"Bulldog" federal prosecutor Mark Moore retiring to private sect - wistv.com - Columbia, South Carolina |

"Bulldog" federal prosecutor Mark Moore retiring to private sector

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COLUMBIA, SC (WIS) -

One of South Carolina's most hard-nosed, aggressive prosecutors is retiring to the private sector after a storied 24-year career. Assistant US Attorney Mark Moore is moving into private practice.

Throughout his career, he's sent some of the state's most dangerous drug dealers and public officials to prison.

Moore described his career as merely just doing justice.

"I took no satisfaction in putting away a public official who had chosen to violate the public trust," said Moore. "You're not happy about the fact that you had to do that."

Moore was known as one of the toughest government prosecutors in the state. Defense attorneys knew facing Moore wouldn't be easy, with many of them describing him as a "bulldog."

"I take that as a compliment," said Moore. "I think the job of a prosecutor is to be tough, but fair. I think Justice Jackson said once years ago, 'The job of a prosecutor is to aggressively prosecute'  The prosecutor's at liberty to strike hard blows, but always never to strike foul blows."

Moore's handled every type of federal prosecution during his time in the US Attorneys office. From drug cases, to money laundering, to white collar criminals to taking down some of the state's most corrupt public officials.

In 2007, Moore helped prosecute state treasurer Thomas Ravenel on a drug charge. Ravenel resigned, then spent 10 months in federal prison.

In 2010, Moore led the prosecution of Lee County Sheriff EJ Melvin. Melvin is serving a 17-year prison sentence on convictions of taking kickbacks, distributing drugs, shaking down drug dealers for cash. and lying to the FBI.

That same year, Moore prosecuted Columbia City Councilman EW Cromartie on tax evasion charges. Cromartie resigned from office, then spent 11 months in federal prison.

Then in January, Moore announced indictments against former SC State University Chairman Jonathan Pinson, former University Trustee Lance Wright, and multiple other co-defendants. The group is charged in connection to a racketeering scheme connected to SC State University and to a Columbia housing development. Four of the six charged in the case have pleaded guilty. Pinson and his business partner, Eric Robinson, pleaded not guilty.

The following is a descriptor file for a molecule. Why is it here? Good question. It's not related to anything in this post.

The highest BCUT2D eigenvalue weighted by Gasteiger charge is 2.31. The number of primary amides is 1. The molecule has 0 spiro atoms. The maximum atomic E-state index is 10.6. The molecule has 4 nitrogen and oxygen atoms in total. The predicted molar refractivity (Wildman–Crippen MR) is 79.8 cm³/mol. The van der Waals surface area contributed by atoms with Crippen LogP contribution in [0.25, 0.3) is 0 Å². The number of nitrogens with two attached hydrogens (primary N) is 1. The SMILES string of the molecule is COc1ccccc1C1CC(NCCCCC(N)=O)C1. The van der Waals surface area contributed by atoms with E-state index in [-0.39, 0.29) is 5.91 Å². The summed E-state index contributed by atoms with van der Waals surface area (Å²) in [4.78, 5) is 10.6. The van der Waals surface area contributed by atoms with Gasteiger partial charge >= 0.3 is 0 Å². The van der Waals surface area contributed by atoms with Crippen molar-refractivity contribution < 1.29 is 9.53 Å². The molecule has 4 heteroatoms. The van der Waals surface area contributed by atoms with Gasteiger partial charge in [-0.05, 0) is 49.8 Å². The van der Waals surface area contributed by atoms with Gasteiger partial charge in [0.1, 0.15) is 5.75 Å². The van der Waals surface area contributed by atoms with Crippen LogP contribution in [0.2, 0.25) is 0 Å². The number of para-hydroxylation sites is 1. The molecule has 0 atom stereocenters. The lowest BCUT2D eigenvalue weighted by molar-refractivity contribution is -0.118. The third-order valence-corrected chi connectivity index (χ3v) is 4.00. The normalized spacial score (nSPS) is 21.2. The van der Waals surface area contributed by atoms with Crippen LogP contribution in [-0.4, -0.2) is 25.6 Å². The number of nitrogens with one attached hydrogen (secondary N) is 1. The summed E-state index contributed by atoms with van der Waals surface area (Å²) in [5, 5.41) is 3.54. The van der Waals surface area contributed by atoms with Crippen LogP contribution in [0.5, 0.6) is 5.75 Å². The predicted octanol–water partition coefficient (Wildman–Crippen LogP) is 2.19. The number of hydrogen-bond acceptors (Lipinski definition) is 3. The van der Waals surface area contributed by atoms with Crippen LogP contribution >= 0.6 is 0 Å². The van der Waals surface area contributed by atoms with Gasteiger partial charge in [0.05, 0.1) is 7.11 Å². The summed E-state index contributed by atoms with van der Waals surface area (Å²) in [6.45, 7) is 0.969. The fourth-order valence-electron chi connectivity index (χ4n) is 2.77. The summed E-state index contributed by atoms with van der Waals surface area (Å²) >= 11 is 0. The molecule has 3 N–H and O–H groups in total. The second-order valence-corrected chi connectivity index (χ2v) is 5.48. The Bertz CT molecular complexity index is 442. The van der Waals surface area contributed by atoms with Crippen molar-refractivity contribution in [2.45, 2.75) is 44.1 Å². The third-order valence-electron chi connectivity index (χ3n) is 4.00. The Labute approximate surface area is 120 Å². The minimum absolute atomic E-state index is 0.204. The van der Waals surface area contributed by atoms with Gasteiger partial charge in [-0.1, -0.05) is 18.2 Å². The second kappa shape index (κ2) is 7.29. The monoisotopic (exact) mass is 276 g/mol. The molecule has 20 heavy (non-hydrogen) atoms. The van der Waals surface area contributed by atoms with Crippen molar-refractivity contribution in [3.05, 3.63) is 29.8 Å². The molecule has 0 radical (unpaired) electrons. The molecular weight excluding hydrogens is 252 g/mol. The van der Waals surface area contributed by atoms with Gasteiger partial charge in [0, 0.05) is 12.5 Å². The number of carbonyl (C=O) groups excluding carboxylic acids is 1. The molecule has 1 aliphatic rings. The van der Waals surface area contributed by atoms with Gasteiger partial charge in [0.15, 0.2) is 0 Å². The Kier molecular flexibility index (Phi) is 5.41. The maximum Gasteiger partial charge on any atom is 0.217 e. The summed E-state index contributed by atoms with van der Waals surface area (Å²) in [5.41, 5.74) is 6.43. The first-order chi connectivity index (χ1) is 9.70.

There is a positive to the negative Moore has seen in some of the cases he's prosecuted.

"Almost without exception, when a corrupt public official is indicted and is sent to prison, his or her replacement is an honest person and that is something that is gratifying about public corruption work," said Moore. "You truly make a difference in lives of the people you serve."

Moore says it was a tough decision to leave the US Attorney's office, and says he's walking away with a reputation he's proud of.

"Judge Matthew Perry, who is a legend in the bar of this state, had his own sort of corollary to that which is he said, 'The job of a prosecutor is to fight them hard, but to always fight them fair.' I tried to do that and I hope that is the legacy that I have left -- that I fought them hard, but I always fought them fair."

Moore will start his new job next month.

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